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What the document signed by Donald Trump and Kim Jong Un says


US President Donald Trump and North Korean leader Kim Jong-un signed a "comprehensive" document aimed at ending decades-old hostilities between the two countries. Singapore is a short flight from North Korea for Kim Jong Un, and until recently, North Koreans could travel there visa-free for such luxuries as shopping, and sophisticated medical care.

With Trump, however, Rodman said, things changed because he understood that people of North Korea have a heart and a soul.

Weeks later, more insults followed.

As U.S. President Trump preps for a historic meeting with North Korean leader Kim Jong-un, Twitter doesn't want you to forget to tweet about it under the right hashtag. North Korea's supreme leader seeks a formal end to that war, which has frozen the Korean peninsula in a state of conflict throughout the modern era and has kept almost 29,000 U.S. troops indefinitely stationed in the south, as well as an injection of foreign direct investment.

"We will make sure that every dollar is spent appropriately", he said.

Trump's retort included mention of his own "nuclear button" - one that doesn't actually exist.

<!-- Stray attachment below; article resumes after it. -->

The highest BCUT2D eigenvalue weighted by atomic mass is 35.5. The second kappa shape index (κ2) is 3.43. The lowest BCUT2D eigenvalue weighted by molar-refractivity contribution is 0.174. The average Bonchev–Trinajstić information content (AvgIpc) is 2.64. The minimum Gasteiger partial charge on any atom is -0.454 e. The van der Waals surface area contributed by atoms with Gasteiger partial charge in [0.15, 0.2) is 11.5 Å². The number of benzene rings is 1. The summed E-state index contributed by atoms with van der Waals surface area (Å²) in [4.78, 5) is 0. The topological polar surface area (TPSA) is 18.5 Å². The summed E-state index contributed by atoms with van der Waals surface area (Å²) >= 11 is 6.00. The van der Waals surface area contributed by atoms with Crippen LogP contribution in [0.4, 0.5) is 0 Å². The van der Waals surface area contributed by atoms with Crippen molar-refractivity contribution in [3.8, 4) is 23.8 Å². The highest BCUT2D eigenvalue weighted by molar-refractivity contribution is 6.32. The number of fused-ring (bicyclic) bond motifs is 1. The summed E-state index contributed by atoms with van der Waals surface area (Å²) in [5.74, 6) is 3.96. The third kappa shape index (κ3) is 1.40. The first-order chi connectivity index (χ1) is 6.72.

In a video footage, Trump was seen leaving the Paya Lebar Air Base tarmac in the Presidential Beast, a vehicle that is flown around the globe for a US President's visits.

As the cameras captured the moment, Trump quipped: "Very nice". "I believe this is a good prelude for peace".

It is the first time a sitting United States president has ever met a North Korean leader.

Speaking of his one-on-one meeting with Mr Kim, President Trump said it was "very, very good" and said they had an "excellent relationship".

Trump appeared optimistic about the talks and said Kim was a "worthy negotiator" and talented man who "loves his country very much".

Officials of the two sides held last-minute talks to lay the groundwork for the summit of the old foes, an event nearly unthinkable just months ago, when they were exchanging insults and threats that raised fears of war. "I truly hope it will be a successful summit that will open a new age for the two Koreas and the United States and bring us complete denuclearisation and peace".

In a separate question, the BBC interviewer noted that Mr Kim is notoriously paranoid about his safety and asked what Singapore had to do to reassure him.

Kim Jong Un and Donald Trump at the start of the first meeting between a sitting USA president and North Korean counterpart, as the pair endeavour to end a decades-long nuclear stand-off. That is, experts suggest Pyongyang may only agree to give up its nukes in exchange for the US terminating its military presence in South Korea and ending its regional nuclear umbrella, a security arrangement in which Washington promises in-kind retaliation on behalf of close allies if they are attacked with nuclear weapons.